If you’re drinking a lot of fruit juice or getting your carbs in the form of breads, etc., you’re continually giving yourself very quick spikes in blood sugar. As a result, you’re going to get very quick spiking insulin.
That’s a big problem because anything that’s going to raise your insulin levels over time, is going to continue to put you at risk for diabetes, for becoming overweight.
This is because insulin is the main storage hormone in your body. Pretty much all of the other hormones—think epinephrine or adrenalin, even glucagon—mobilize stored energy reserves and break them down for immediate use.
So, you don’t want to have too high levels of insulin all the time, because essentially you’re telling your body, store this, store this and store this… especially fat.
That’s why exercise is awesome, because exercise mitigates your insulin response. It actually increases glucagon, because you’re also in a fasted state, which means that glucagon is up, insulin is down.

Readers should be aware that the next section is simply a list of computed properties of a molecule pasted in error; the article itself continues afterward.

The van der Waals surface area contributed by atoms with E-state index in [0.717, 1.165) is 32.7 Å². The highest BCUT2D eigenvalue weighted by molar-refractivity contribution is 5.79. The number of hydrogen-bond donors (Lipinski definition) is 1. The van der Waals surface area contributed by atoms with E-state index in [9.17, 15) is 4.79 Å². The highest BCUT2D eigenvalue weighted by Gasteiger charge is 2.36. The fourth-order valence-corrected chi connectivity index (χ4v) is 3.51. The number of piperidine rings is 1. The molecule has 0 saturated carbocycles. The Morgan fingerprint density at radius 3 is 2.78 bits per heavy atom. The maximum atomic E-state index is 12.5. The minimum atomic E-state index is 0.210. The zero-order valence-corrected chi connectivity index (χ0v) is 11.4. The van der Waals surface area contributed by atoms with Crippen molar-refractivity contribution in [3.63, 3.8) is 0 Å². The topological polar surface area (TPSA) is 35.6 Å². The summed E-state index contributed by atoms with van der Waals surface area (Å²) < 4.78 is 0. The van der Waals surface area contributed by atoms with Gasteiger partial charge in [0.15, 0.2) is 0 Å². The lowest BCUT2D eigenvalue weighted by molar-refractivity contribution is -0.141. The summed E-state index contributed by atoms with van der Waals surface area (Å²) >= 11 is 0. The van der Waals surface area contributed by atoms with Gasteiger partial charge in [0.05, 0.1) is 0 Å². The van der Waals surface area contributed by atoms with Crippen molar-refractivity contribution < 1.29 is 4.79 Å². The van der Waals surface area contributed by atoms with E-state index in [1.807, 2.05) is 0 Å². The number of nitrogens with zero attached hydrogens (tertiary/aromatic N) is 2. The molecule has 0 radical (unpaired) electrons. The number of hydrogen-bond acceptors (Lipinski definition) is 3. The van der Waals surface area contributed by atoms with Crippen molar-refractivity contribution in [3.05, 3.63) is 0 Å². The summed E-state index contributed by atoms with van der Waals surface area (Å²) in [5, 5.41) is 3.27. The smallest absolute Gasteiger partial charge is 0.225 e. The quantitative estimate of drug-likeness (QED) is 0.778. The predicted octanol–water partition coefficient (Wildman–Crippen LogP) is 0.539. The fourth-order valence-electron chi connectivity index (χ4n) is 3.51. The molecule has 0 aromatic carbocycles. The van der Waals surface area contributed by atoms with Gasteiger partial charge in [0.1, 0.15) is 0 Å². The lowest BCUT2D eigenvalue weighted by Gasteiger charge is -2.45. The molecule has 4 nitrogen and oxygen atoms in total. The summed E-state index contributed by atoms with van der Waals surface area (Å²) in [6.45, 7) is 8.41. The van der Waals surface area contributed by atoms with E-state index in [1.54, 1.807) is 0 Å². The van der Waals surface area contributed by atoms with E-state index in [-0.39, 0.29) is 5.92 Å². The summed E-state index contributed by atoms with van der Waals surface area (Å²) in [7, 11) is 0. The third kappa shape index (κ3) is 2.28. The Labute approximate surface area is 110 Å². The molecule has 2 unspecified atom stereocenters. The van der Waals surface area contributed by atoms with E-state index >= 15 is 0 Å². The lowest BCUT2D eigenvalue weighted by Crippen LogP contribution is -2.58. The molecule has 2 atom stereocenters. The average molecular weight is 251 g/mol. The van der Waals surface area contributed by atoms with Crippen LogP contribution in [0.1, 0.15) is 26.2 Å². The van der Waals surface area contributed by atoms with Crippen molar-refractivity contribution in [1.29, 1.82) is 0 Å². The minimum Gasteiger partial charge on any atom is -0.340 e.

For this reason, sugar is the probably the most problematic of all the calories; four calories from one gram of sugar, ultimately is not the same as four calories from one gram of protein. So one gram of protein, one gram of carbohydrates both yields four calories, but those calories are pretty different.
Protein calories are not really creating a huge a spike in insulin. The sugar calories are and as a result of that, that’s going to lead to a whole cascade of events in your body, which is not going to be a good thing.
A study performed by the University of California San Francisco confirmed that not all calories are created equal, and that sugar is in fact tremendously harmful. In the study, 43 obese children with different metabolic disorders were fed a sugar-restricted diet for nine days that maintained their level of caloric intake.